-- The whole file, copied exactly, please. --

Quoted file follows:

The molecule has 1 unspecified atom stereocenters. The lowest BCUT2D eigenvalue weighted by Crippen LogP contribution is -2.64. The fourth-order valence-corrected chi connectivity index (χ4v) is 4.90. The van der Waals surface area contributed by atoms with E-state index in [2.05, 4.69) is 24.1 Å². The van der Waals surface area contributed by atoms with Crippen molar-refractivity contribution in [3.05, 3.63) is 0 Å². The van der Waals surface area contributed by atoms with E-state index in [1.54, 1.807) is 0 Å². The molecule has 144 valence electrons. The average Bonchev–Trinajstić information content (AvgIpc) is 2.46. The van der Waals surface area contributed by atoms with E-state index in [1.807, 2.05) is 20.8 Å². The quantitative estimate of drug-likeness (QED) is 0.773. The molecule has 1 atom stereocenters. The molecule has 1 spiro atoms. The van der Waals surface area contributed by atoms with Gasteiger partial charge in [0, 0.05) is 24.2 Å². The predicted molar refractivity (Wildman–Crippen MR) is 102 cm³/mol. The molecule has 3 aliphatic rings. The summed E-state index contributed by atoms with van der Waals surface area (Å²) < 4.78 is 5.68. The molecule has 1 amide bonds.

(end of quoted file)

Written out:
The molecule has 1 unspecified atom stereocenters. The lowest BCUT2D eigenvalue weighted by Crippen LogP contribution is -2.64. The fourth-order valence-corrected chi connectivity index (χ4v) is 4.90. The van der Waals surface area contributed by atoms with E-state index in [2.05, 4.69) is 24.1 Å². The van der Waals surface area contributed by atoms with Crippen molar-refractivity contribution in [3.05, 3.63) is 0 Å². The van der Waals surface area contributed by atoms with E-state index in [1.54, 1.807) is 0 Å². The molecule has 144 valence electrons. The average Bonchev–Trinajstić information content (AvgIpc) is 2.46. The van der Waals surface area contributed by atoms with E-state index in [1.807, 2.05) is 20.8 Å². The quantitative estimate of drug-likeness (QED) is 0.773. The molecule has 1 atom stereocenters. The molecule has 1 spiro atoms. The van der Waals surface area contributed by atoms with Gasteiger partial charge in [0, 0.05) is 24.2 Å². The predicted molar refractivity (Wildman–Crippen MR) is 102 cm³/mol. The molecule has 3 aliphatic rings. The summed E-state index contributed by atoms with van der Waals surface area (Å²) < 4.78 is 5.68. The molecule has 1 amide bonds.